Giant Hole Being Cut in Reactor Dome

28-foot octagon chipped out at San Onofre's northern containment dome

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Courtesy of Southern California Edison

Crews at San Onofre are almost done cutting a massive hole -- what could possibly go wrong?

The 28-foot octagonal hole is being cut in the side of San Onofre's northern concrete containment dome, reported the North County Times. It's a key step in a two-year project to replace the aging steam generators at the nuclear power plant, officials told the paper. Containment domes are airtight, steel-reinforced safeguards that are designed to prevent the release of radioactive steam into the environment.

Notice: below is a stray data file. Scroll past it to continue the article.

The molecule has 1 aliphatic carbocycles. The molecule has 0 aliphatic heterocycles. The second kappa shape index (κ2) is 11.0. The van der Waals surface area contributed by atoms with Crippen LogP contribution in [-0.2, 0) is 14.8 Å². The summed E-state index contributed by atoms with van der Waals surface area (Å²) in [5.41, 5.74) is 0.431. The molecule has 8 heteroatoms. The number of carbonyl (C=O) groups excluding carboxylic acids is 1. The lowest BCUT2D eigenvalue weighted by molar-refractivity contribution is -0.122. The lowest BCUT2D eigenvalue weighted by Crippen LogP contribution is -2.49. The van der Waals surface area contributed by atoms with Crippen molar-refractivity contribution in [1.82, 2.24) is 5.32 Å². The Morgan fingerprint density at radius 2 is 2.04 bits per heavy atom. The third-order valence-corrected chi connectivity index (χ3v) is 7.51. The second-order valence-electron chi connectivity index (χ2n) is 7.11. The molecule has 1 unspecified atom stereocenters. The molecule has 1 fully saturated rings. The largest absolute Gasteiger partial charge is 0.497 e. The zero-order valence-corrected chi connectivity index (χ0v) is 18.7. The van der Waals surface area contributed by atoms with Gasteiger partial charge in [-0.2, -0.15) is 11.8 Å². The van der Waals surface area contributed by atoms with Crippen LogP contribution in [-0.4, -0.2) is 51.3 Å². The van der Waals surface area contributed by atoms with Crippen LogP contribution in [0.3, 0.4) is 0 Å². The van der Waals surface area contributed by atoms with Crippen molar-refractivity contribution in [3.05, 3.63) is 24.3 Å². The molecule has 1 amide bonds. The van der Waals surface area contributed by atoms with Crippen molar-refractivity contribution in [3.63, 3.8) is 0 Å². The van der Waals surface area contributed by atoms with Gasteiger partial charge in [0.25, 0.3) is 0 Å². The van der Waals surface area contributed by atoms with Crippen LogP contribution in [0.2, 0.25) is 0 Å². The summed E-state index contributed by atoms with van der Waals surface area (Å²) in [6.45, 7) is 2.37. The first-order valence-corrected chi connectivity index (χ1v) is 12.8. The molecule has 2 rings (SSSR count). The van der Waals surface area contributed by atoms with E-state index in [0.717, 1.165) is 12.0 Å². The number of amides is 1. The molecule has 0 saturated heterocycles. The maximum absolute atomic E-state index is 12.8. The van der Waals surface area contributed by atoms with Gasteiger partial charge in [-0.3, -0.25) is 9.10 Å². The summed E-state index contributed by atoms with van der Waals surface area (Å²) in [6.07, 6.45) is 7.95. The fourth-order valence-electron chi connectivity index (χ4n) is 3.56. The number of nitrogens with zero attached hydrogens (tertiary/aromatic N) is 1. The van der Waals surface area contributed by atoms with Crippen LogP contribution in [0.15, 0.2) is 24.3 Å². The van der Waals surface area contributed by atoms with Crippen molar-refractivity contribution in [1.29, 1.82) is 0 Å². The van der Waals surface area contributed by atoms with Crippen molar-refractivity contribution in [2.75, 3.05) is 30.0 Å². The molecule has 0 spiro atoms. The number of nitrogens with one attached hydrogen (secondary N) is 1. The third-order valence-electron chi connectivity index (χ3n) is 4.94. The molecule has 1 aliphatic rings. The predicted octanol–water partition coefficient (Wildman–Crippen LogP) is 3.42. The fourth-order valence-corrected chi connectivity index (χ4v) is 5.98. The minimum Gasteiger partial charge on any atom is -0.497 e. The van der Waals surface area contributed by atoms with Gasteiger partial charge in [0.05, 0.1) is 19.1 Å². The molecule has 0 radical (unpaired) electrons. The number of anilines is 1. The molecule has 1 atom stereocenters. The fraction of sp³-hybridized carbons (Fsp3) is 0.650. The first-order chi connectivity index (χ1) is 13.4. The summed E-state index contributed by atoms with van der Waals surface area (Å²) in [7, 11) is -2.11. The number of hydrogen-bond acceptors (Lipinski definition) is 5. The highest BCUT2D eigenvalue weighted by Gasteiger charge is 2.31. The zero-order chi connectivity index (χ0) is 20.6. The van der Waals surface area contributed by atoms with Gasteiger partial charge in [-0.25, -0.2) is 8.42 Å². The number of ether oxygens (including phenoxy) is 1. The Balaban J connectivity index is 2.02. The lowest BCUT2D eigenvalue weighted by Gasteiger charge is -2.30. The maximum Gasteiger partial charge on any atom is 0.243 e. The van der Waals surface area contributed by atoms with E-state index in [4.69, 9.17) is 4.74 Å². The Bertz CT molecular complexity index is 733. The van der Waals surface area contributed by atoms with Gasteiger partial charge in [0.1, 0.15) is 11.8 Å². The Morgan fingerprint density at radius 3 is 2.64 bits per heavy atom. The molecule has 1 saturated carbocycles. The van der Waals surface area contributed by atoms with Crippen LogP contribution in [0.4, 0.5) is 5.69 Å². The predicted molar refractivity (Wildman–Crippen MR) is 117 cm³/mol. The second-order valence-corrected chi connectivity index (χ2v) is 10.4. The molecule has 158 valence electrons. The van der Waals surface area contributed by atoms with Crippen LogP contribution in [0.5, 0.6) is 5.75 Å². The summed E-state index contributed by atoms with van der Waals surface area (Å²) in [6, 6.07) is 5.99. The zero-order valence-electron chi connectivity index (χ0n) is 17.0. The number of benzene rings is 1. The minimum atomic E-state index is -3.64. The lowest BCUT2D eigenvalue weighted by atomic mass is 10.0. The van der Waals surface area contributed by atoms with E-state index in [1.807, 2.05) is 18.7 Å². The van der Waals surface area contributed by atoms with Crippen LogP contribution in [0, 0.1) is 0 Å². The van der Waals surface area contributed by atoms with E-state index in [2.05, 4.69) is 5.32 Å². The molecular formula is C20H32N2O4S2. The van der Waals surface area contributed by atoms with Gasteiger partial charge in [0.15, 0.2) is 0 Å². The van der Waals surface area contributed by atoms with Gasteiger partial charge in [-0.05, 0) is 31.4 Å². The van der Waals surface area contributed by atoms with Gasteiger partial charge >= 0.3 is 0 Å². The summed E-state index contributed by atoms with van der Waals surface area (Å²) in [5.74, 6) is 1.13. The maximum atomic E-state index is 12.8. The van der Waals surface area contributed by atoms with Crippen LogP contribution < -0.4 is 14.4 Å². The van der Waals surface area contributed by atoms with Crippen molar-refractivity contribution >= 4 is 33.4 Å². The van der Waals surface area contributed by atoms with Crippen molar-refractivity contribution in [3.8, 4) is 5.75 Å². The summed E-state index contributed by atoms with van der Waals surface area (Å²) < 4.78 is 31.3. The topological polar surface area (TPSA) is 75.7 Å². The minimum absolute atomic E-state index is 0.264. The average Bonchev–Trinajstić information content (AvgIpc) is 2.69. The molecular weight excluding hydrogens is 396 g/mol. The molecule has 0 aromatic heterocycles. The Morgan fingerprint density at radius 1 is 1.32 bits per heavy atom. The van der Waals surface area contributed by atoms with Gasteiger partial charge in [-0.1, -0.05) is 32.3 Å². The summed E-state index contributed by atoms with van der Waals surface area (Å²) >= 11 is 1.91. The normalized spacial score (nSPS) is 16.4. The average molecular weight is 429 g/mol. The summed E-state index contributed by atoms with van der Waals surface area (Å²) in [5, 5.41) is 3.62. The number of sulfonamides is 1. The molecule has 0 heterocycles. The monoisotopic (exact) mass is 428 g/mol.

Most of the concrete is now gone, leaving a half-inch steel liner. Workers should be able to cut through it within a week, leaving the path clear for crews to hoist out the reactor's generators.

Some local anti-nuclear activists have expressed concerns about cutting through the domes. Though the operation has been successfully completed at many other nuclear plants in the United States, San Onofre's domes include extra internal bracing, making the surgery unique.

Plant engineers have insisted that they can safely remove and reinstall the bracing and patch the holes with new concrete that will allow the domes to be just as strong or stronger than they were previously.

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